I was first introduced to the popover by Alton Brown. I liked that it was an easy way to get your dinner bread fix without having to roll out biscuit dough or wait for yeast to do it’s thing. Plenty of times I have filled them with things like butter, honey, and lemon curd. But all those things I added come service time. I never thought about including a filling while they are cooking. That is until I saw a new episode of Giada at Home this weekend. She added cheese and sausage to her popovers. Just had to try this concept out. Here are my notes from this recipe, which you can print off at Food Network’s website.

1. The key to making the best popovers is having a popover pan. They are deeper than you standard 12-cup muffin pan which Giada does say you can use. I own a 6-cup popover pan and I believe it was worth the money. I bought mine at Cost Plus World Market for a pretty good price.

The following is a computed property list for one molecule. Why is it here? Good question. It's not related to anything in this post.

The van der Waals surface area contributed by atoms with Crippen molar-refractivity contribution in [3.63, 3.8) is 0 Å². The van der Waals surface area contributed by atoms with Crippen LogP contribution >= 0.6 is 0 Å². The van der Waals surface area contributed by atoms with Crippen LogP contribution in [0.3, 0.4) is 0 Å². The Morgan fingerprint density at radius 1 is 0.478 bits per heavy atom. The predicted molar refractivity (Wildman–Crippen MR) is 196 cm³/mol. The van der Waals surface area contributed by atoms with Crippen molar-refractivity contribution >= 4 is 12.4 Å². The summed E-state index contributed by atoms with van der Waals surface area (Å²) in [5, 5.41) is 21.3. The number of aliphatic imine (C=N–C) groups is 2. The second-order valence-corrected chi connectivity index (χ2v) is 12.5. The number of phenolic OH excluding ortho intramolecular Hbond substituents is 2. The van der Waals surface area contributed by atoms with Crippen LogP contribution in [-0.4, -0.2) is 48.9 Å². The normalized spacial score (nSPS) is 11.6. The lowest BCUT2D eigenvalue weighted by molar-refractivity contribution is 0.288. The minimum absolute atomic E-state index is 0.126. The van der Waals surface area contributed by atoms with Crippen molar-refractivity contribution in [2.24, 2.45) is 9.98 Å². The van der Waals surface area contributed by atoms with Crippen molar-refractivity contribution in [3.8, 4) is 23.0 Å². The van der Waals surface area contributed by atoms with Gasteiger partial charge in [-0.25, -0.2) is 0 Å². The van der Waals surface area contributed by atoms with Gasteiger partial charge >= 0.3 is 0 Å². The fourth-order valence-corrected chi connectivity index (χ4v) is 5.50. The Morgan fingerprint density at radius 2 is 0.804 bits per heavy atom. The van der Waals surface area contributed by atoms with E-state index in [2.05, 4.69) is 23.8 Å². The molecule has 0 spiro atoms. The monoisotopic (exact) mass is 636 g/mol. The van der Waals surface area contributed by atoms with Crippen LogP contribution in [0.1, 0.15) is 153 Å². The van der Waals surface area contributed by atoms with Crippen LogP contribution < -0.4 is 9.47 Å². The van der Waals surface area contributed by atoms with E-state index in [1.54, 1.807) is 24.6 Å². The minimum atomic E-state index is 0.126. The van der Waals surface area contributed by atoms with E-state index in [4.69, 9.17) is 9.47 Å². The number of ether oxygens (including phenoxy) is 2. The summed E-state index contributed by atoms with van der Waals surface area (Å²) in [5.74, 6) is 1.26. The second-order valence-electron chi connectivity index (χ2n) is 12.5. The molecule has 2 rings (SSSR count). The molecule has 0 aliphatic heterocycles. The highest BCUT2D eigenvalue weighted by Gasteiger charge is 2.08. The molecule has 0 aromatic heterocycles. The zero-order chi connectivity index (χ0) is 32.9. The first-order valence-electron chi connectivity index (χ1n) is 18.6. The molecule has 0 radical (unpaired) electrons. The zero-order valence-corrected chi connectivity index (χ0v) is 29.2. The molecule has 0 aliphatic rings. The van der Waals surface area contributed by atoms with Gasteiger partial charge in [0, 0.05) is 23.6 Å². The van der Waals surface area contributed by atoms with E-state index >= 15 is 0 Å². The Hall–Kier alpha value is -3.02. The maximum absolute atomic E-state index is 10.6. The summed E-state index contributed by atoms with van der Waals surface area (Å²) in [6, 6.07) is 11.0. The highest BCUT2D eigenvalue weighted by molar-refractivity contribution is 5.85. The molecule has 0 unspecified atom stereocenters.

2. I had to adjust my filling portions since I was using a 6-cup pan instead of a 12-cup. I just eyeballed how much sausage I used and how much cheese.

3. For the cheese, I chose some mild brick cheese, that I shredded myself. It melts mozzarella but packs a bit more flavor.

4. For the sausage, I bought some bulk breakfast sausage at the meat counter at my local grocery store. I didn’t see the reason to spend more money on links when I was just going to break them up anyway, not to mention the extra step of removing the casings.

5. I liked the addition of basil to the batter. Gave it a nice herbal element.

6. I don’t like green onions so I decided to leave them out of my batter.

7. Mine finished in about the same time as hers 35 minutes.

8. Adding the maple syrup when serving them is a must. That little bit of sweetness and the maple flavor itself is what really brings this dish alive.

I was very happy with the way these turned out. It’s got me thinking about adding other things to the pan before baking. Maybe some cubed ham or some diced apples with some cinnamon and nutmeg. So pop on over again soon to see what I came up with (I know that was a really bad pun, but I had to!).

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